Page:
Cart Life No Longer On Steam, Now Open Source

By Graham Smith on March 21st, 2014 at 2:00 pm.

Loveley game, lovely developer. All just lovely.

Before Papers, Please came along and dominated our hearts and our awards ceremonies with its grim tale of bureaucracy and poverty in a totalitarian state, we were reliant on Cart Life to make us feel empathy for our fellow men and women. The simulation of a life spent running a food cart won the Seumas McNally Grand Prize at IGF 2013 and caused Adam’s heart to grow two sizes.

But creator Richard Hofmeier has pulled the game from Steam. Why? Because he’s now offering it completely free along with its source code, so you can start to tinker with its innards.

At the time of writing, Hofmeier’s website is down due to the sudden spike in traffic that follows open sourcing your game. But when asked by fellow developers why going open source meant he was no longer selling the game, Hofmeier replied that he was “done supporting it / fixing bugs. Time to stop charging & open it up (despite fears of code nakedness).” Which is awfully generous.

If you already bought Cart Life on Steam, the game will remain a part of your Steam accounts. If you’ve never played it, now you’ve no excuse. Here are two out of context paragraphs from Adam’s WIT:

When I realised I could just take a bus to the store I felt like an idiot but I didn’t feel like the game had misled me. It seemed acceptable that Andrus didn’t quite know how to widen his own horizons yet, or wasn’t comfortable doing so. He’d relied on the proximity of the pub because it was safe. But then it became a habit. I’d stop for that morning beer every morning and make sure to have a couple more every evening.

Why was that? Because it broke up the monotony of work and because, sad and true, I was hoping that someone would spark up a conversation in that dark little room. A few words of kindness. The only ones I heard for the first couple of days were from the guy serving me and he was being paid to be friendly. It’s lonely out there and lonely people make strange decisions, even when debt and doom are heading toward the door.

AND IN THE GAME.

I really hope going open source leads to a whole world of Cart Life-inspired derivative works, expanding the boundaries of the original’s available characters and carts with new people, new roles, but perhaps also carrying the theme towards entirely new experiences. Let’s see what people can do.

Thanks, PC Gamer.

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51 Comments »

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  1. trjp says:

    There are free games on Steam – Steam’s packaging system would allow delivering (and updating) source-code and there’s the Workshop too – so – erm…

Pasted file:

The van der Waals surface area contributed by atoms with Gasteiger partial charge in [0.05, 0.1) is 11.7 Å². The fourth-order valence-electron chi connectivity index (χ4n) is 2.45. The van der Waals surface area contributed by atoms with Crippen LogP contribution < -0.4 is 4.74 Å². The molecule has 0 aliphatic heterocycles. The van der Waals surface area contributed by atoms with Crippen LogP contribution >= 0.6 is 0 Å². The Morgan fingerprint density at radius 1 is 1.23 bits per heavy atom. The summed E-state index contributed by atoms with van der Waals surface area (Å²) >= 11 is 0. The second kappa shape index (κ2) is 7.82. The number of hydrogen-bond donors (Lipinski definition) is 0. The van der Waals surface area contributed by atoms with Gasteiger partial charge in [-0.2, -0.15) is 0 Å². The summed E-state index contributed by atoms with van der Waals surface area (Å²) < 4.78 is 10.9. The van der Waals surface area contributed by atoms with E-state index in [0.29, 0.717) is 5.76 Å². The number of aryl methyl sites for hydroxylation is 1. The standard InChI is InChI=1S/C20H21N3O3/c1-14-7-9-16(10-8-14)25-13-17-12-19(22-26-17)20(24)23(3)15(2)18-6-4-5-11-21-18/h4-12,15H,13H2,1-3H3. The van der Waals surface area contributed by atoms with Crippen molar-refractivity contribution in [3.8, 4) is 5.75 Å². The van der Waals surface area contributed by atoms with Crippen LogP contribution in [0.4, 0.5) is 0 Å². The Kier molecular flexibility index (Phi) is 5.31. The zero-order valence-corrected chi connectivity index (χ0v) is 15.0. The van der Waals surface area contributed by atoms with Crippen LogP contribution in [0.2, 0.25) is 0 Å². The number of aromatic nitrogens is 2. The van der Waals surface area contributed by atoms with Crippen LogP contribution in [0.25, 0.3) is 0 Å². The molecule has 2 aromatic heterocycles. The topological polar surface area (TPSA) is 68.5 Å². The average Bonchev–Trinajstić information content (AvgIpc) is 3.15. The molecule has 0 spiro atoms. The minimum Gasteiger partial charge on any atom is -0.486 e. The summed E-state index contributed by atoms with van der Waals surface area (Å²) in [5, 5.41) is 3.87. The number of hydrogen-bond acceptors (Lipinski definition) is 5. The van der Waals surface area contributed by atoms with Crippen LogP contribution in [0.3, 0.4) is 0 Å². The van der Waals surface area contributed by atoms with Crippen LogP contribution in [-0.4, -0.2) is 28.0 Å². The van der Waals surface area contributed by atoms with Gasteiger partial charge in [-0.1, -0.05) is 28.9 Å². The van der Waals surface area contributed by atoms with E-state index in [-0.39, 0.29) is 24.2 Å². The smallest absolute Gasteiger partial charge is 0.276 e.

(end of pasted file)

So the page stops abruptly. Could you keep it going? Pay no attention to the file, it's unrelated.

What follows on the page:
I’m not sure why you’d remove a game from Steam other than to get a bit of PR???

    • rustybroomhandle says:

      Because he doesn’t want to maintain it any more.

      • Baines says:

        Most of the games on Steam aren’t maintained anymore. I’d guess maybe 5% of my own Steam library consists of games that see at least some form of ongoing maintenance, or at least even acknowledge the existence of the potential of maintenance if found necessary.

        I’ve games in my Steam library that were abandoned by their publishers years ago, some with bugs that make them difficult to even run on a PC that is less than 5 years old. Valve doesn’t care, nor do the publishers. In some cases, the original publishers and/or developers don’t even exist anymore.

    • BisonHero says:

      I’m guessing that Steam would still ask for some sort of hosting fees, and maybe Hofmeier’s hosting fees on his own website are cheaper than constantly paying Steam to host his now free game.

      • Shuck says:

        I can’t imagine that Steam is charging people to host free games, given that they benefit Steam. I think the decision is more about not having to do maintenance or provide support. He may be rethinking the decision, however, given that it appears his site has been completely slammed by the traffic.

      • Dominic White says:

        Steam doesn’t charge any hosting fees. In fact, they just put up another freeware title the other day.

        http://store.steampowered.com/app/283880/

        There was really no reason to pull it from Steam. Just put the most recent build up on there, set the price to free and leave it as-is. Doubt that would have taken more than a day, too.

        • malkav11 says:

          Yeah. I wish he hadn’t taken it off Steam. I already bought the game so it really makes no particular difference to me if he offers a free download from his website (other than generally being grateful that he’s being so generous), but I tend to forget about games that are just sitting around on my hard drive, and I like Steam’s game time tracking and similar features so I would have liked to have a Steam copy. (He was providing Steam codes for prior purchasers on request, I believe, but I for whatever reason never got around to asking, nor did I buy it again.)

    • Jambe says:

      Surely Cart Life would reach even more people if left up on Steam (and presumably other digidistro services). And I actually think Cart Life is one of those games that really deserves to reach more people.

      Seems weird.

    • Bassen_Hjertelos says:

      Why should it be on Steam? And how does not being on Steam turn it into PR? The author took it off Steam to make it Open Source. I do not see a problem as there is none. It seems every bleeding thing has to be speculated on these days.

      • SmiggieBalls says:

        But he didn’t have to take it off to make it open source, that’s why people are speculating about the reason for it.

      • Premium User Badge

        Jackablade says:

        Well we’d still be able to access it now that his site has been completely overloaded by the onslaught of people looking to grab the game for a start.

    • Premium User Badge

      tigerfort says:

      Well, it might depend on what his contract with Valve said. I’d have thought that if a developer had a contract with them saying “This game will be available at price X, which will never change”, it should be possible to change that by mutual agreement, but maybe there was some more complex problem that made it easier to simply say “this contract is now terminated”.

      (Yes, this is wild speculation, but so is everything else in this thread:)

    • Sharlie Shaplin says: